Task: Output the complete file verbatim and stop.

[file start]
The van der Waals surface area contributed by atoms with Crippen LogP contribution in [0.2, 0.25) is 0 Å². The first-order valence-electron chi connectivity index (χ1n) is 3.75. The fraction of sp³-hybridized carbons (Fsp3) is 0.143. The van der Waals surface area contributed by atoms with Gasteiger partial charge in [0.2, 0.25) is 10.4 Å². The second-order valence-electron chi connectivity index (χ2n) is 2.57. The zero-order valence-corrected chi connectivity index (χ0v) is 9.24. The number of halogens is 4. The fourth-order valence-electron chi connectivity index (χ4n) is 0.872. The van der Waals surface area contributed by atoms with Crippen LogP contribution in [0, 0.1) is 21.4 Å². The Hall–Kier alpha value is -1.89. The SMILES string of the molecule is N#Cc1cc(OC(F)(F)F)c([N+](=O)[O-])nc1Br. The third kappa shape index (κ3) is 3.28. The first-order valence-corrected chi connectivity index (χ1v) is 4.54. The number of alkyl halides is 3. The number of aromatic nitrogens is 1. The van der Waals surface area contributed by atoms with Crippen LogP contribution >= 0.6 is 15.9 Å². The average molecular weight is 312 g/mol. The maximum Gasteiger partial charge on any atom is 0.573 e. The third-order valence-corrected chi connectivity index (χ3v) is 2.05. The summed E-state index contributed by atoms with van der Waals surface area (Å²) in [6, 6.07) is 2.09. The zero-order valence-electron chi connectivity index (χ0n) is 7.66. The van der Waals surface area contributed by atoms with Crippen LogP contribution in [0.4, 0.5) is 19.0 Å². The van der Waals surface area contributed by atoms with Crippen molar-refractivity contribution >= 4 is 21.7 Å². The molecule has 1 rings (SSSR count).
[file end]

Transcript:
The van der Waals surface area contributed by atoms with Crippen LogP contribution in [0.2, 0.25) is 0 Å². The first-order valence-electron chi connectivity index (χ1n) is 3.75. The fraction of sp³-hybridized carbons (Fsp3) is 0.143. The van der Waals surface area contributed by atoms with Gasteiger partial charge in [0.2, 0.25) is 10.4 Å². The second-order valence-electron chi connectivity index (χ2n) is 2.57. The zero-order valence-corrected chi connectivity index (χ0v) is 9.24. The number of halogens is 4. The fourth-order valence-electron chi connectivity index (χ4n) is 0.872. The van der Waals surface area contributed by atoms with Crippen LogP contribution in [0, 0.1) is 21.4 Å². The Hall–Kier alpha value is -1.89. The SMILES string of the molecule is N#Cc1cc(OC(F)(F)F)c([N+](=O)[O-])nc1Br. The third kappa shape index (κ3) is 3.28. The first-order valence-corrected chi connectivity index (χ1v) is 4.54. The number of alkyl halides is 3. The number of aromatic nitrogens is 1. The van der Waals surface area contributed by atoms with Crippen LogP contribution >= 0.6 is 15.9 Å². The average molecular weight is 312 g/mol. The maximum Gasteiger partial charge on any atom is 0.573 e. The third-order valence-corrected chi connectivity index (χ3v) is 2.05. The summed E-state index contributed by atoms with van der Waals surface area (Å²) in [6, 6.07) is 2.09. The zero-order valence-electron chi connectivity index (χ0n) is 7.66. The van der Waals surface area contributed by atoms with Crippen LogP contribution in [0.4, 0.5) is 19.0 Å². The van der Waals surface area contributed by atoms with Crippen molar-refractivity contribution >= 4 is 21.7 Å². The molecule has 1 rings (SSSR count).